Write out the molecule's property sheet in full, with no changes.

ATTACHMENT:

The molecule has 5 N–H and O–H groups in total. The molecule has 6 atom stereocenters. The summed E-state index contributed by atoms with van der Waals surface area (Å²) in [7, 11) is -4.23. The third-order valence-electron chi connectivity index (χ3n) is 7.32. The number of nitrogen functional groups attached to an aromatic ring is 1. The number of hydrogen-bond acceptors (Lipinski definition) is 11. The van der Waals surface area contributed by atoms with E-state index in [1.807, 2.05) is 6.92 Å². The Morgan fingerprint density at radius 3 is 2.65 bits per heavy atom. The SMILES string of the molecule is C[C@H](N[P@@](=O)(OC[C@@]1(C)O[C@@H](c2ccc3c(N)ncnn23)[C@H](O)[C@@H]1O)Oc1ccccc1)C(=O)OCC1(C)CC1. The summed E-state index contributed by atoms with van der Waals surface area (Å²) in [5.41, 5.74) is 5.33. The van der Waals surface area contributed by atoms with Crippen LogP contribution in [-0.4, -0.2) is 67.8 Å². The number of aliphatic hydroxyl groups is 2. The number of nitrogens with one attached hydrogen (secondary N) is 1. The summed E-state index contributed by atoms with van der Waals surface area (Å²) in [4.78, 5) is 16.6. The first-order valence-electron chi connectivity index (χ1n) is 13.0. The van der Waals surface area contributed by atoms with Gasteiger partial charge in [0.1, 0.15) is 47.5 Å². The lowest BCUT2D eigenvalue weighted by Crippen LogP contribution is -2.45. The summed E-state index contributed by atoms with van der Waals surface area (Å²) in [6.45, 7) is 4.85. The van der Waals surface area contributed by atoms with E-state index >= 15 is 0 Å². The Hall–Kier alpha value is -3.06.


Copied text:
The molecule has 5 N–H and O–H groups in total. The molecule has 6 atom stereocenters. The summed E-state index contributed by atoms with van der Waals surface area (Å²) in [7, 11) is -4.23. The third-order valence-electron chi connectivity index (χ3n) is 7.32. The number of nitrogen functional groups attached to an aromatic ring is 1. The number of hydrogen-bond acceptors (Lipinski definition) is 11. The van der Waals surface area contributed by atoms with E-state index in [1.807, 2.05) is 6.92 Å². The Morgan fingerprint density at radius 3 is 2.65 bits per heavy atom. The SMILES string of the molecule is C[C@H](N[P@@](=O)(OC[C@@]1(C)O[C@@H](c2ccc3c(N)ncnn23)[C@H](O)[C@@H]1O)Oc1ccccc1)C(=O)OCC1(C)CC1. The summed E-state index contributed by atoms with van der Waals surface area (Å²) in [5.41, 5.74) is 5.33. The van der Waals surface area contributed by atoms with Crippen LogP contribution in [-0.4, -0.2) is 67.8 Å². The number of aliphatic hydroxyl groups is 2. The number of nitrogens with one attached hydrogen (secondary N) is 1. The summed E-state index contributed by atoms with van der Waals surface area (Å²) in [4.78, 5) is 16.6. The first-order valence-electron chi connectivity index (χ1n) is 13.0. The van der Waals surface area contributed by atoms with Gasteiger partial charge in [0.1, 0.15) is 47.5 Å². The lowest BCUT2D eigenvalue weighted by Crippen LogP contribution is -2.45. The summed E-state index contributed by atoms with van der Waals surface area (Å²) in [6.45, 7) is 4.85. The van der Waals surface area contributed by atoms with E-state index >= 15 is 0 Å². The Hall–Kier alpha value is -3.06.